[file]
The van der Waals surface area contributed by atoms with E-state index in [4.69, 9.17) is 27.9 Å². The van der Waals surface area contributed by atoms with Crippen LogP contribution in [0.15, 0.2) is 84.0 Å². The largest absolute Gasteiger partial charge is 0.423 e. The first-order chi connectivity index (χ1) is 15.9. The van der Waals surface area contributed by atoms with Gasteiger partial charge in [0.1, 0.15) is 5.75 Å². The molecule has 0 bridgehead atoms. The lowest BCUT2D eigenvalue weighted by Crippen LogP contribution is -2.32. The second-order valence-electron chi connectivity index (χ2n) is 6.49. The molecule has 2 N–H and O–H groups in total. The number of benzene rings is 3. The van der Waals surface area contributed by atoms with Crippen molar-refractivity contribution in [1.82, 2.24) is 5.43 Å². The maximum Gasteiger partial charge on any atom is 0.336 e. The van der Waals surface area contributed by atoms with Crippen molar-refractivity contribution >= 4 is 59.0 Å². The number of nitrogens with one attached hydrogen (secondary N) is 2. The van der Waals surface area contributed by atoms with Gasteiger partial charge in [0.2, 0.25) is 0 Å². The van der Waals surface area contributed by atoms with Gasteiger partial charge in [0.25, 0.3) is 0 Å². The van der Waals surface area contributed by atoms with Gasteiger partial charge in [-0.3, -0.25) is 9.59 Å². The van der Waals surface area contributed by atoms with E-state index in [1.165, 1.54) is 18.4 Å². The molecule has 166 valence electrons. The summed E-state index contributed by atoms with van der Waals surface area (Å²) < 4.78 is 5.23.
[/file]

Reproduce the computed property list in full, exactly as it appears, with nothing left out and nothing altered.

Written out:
The van der Waals surface area contributed by atoms with E-state index in [4.69, 9.17) is 27.9 Å². The van der Waals surface area contributed by atoms with Crippen LogP contribution in [0.15, 0.2) is 84.0 Å². The largest absolute Gasteiger partial charge is 0.423 e. The first-order chi connectivity index (χ1) is 15.9. The van der Waals surface area contributed by atoms with Gasteiger partial charge in [0.1, 0.15) is 5.75 Å². The molecule has 0 bridgehead atoms. The lowest BCUT2D eigenvalue weighted by Crippen LogP contribution is -2.32. The second-order valence-electron chi connectivity index (χ2n) is 6.49. The molecule has 2 N–H and O–H groups in total. The number of benzene rings is 3. The van der Waals surface area contributed by atoms with Crippen molar-refractivity contribution in [1.82, 2.24) is 5.43 Å². The maximum Gasteiger partial charge on any atom is 0.336 e. The van der Waals surface area contributed by atoms with Crippen molar-refractivity contribution >= 4 is 59.0 Å². The number of nitrogens with one attached hydrogen (secondary N) is 2. The van der Waals surface area contributed by atoms with Gasteiger partial charge in [0.2, 0.25) is 0 Å². The van der Waals surface area contributed by atoms with Gasteiger partial charge in [0.25, 0.3) is 0 Å². The van der Waals surface area contributed by atoms with Gasteiger partial charge in [-0.3, -0.25) is 9.59 Å². The van der Waals surface area contributed by atoms with E-state index in [1.165, 1.54) is 18.4 Å². The molecule has 166 valence electrons. The summed E-state index contributed by atoms with van der Waals surface area (Å²) < 4.78 is 5.23.